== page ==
Missouri Attorney General Eric Schmitt has to sue to obtain public records. What chance do ordinary citizens have?

The attorney general of the Show-Me State can’t get the Missouri School Boards’ Association to show him open records.

That’s the assertion in a lawsuit filed by Missouri Attorney General Eric Schmitt against the MSBA this week – which, as national Sunshine Week, pointedly shines a light on openness in government.

Schmitt’s office, according to its press release, had requested MSBA records regarding “the October 4, 2021 memo from the Biden administration and National School Boards Association that designated concerned parents who show up to school board meetings as ‘domestic terrorists’ and called for FBI surveillance of those parents.”

Schmitt also had asked for “documents related to MSBA guidance on critical race theory, mask mandates, and IEP meeting policies” in which parents and schools hash out special-education students’ Individualized Education Programs.

The MSBA failed to respond to the Sunshine Law requests, the AG’s office says, adding, “At every turn, we’ve been stonewalled.” Schmitt’s office called the documents in question “records that the public and particularly parents of children in Missouri’s schools have a right to see.”

An attorney for the MSBA told a media outlet that Schmitt’s lawsuit is “inappropriate,” and that “no attorney general has ever sued a not-for-profit entity for violating the sunshine law,” adding that “not-for-profit entities everywhere should be terrified.”

But should they be? Schmitt maintains that the MSBA isn’t your run-of-the-mill charity, but instead is a quasi-public governmental body subject to requirements of the state’s Sunshine Law.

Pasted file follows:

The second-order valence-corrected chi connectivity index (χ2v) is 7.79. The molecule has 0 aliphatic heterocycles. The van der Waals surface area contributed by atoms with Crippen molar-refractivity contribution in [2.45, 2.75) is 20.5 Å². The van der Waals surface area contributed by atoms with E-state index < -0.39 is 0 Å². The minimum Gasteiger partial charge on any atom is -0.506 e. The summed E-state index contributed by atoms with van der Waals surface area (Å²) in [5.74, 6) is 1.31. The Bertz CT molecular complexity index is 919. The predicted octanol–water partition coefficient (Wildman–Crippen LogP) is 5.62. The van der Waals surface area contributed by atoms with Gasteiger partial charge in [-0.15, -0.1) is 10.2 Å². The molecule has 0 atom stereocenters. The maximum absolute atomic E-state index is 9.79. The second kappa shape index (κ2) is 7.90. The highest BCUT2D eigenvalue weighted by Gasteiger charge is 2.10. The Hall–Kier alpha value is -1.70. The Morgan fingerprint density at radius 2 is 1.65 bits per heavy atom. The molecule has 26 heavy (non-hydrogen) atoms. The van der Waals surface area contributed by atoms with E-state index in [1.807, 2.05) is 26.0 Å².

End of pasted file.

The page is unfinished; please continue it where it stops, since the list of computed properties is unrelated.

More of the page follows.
All this begs the question: If the state’s top law enforcement officer can’t get access to open records, what chance do ordinary citizens or journalists have?

“That’s a good question,” says Patrick Ishmael, director of government accountability for the Show-Me Institute, a market-driven policy think tank. Starting last June, Ishmael says, the institute asked 2,800 schools and districts for information on their teaching of racial concepts. He says the entities’ resulting misinformation, nonresponsive answers and their low response rate – which he estimated at roughly 50% – could give rise to lawsuits of their own.

Indeed, Schmitt also sued Springfield Public Schools in November over alleged Sunshine Law violations after Critical Race Theory document requests from his office, a state representative, and the Show-Me Institute.

Ishmael said non-compliant local government officials seem to rely on the fact that not everyone can sue for open records like the attorney general can, and will just walk away.

Schmitt’s lawsuit against the Missouri School Boards’ Association stems from his curiosity about the state organization’s involvement in the National School Boards Association’s infamous letter to the Biden administration last year – the one that compared parents’ anger at Critical Race Theory to “domestic terrorism.”

The lawsuit alleges “MSBA was aware weeks in advance of the NSBA’s plans to send a letter to President Biden. … MSBA initially agreed with NSBA’s letter. MSBA retweeted NSBA’s announcement that it asked the Biden administration for ‘federal assistance.’”

Schmitt also is among 14 attorneys general nationwide who are suing the Biden administration for likewise failing to respond to Freedom of Information Act requests for information on the U.S. Department of Justice’s decision to surveil concerned parents. After that NSBA letter in September, U.S. Attorney General Merrick Garland on Oct. 4 called for the FBI and other federal agents to monitor parents’ activities in local school boards.